Let’s put a new twist on the standard who, what, when, where, why and how questions that writers are supposed to answer and approach it from the context of our motivation for writing. Why are you writing? To whom are your writing? How do you tell the story? What tools do you use to tell it? Where do you tell it? When do you tell it?


Mark Twain said the happiest two days of your life are the day you are born and the day you discover why. Finding sustainable motivation for writing is important because that is what keeps you going. Writing is lonely work with very little applause and affirmation. Here are some good reasons to write:

  • You are creative
  • No one can tell it like you
  • Future generations want to know about you

To whom are you writing?

  • Who is your audience? My primary audience are people who can’t read or write yet; my grandchildren. One of my main motivations for writing stems from a wish I have that my Dad would have written down his stories, thoughts and ideas.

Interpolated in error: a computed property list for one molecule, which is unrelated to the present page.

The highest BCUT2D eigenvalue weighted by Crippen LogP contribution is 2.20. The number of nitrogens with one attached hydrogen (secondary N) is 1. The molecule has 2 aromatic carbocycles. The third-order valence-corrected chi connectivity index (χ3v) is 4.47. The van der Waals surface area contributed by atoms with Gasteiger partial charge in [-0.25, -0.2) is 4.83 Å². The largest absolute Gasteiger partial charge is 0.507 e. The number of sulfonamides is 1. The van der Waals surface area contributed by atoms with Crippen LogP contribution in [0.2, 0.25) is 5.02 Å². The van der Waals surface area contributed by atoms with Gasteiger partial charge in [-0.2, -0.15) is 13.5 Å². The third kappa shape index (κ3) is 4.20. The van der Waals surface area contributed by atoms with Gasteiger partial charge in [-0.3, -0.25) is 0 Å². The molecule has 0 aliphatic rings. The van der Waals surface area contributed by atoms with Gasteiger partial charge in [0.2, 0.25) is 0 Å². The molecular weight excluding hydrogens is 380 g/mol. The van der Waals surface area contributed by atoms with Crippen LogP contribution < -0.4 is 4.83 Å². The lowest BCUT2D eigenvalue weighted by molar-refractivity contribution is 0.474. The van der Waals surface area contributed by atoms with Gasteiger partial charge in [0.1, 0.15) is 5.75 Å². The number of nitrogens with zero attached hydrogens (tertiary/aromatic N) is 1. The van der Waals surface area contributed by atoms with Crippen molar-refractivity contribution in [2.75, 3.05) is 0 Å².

How do you tell the story?

  • Novel
  • Humor
  • History
  • Biography
  • Thriller
  • Journalistic
  • Investigative

What tools do you need? 

  • Pen and paper
  • Computer
  • Camera/video camera
  • Musical instrument
  • Puppets

Where do you tell it? What is your stage?

  • Novel
    • Publisher
    • Assisted publishing
    • Self-published 
  • Magazine/newspapers (often looking for freelancers)
  • Blog
  • Biography
  • Social media platforms

When do you tell it?

  • Don’t wait until it’s perfect – it will never be, but it will be good enough to ship

Surprisingly, this is the point that stymies many writers; they don’t think they are good enough to start. Please don’t compare yourself to big name writers. Remember, John Grisham drove around with his first box of books in the back of his car trying to find bookstores to sell them. All writers have their rejection stories.

Just write. People are waiting to hear what you have to say.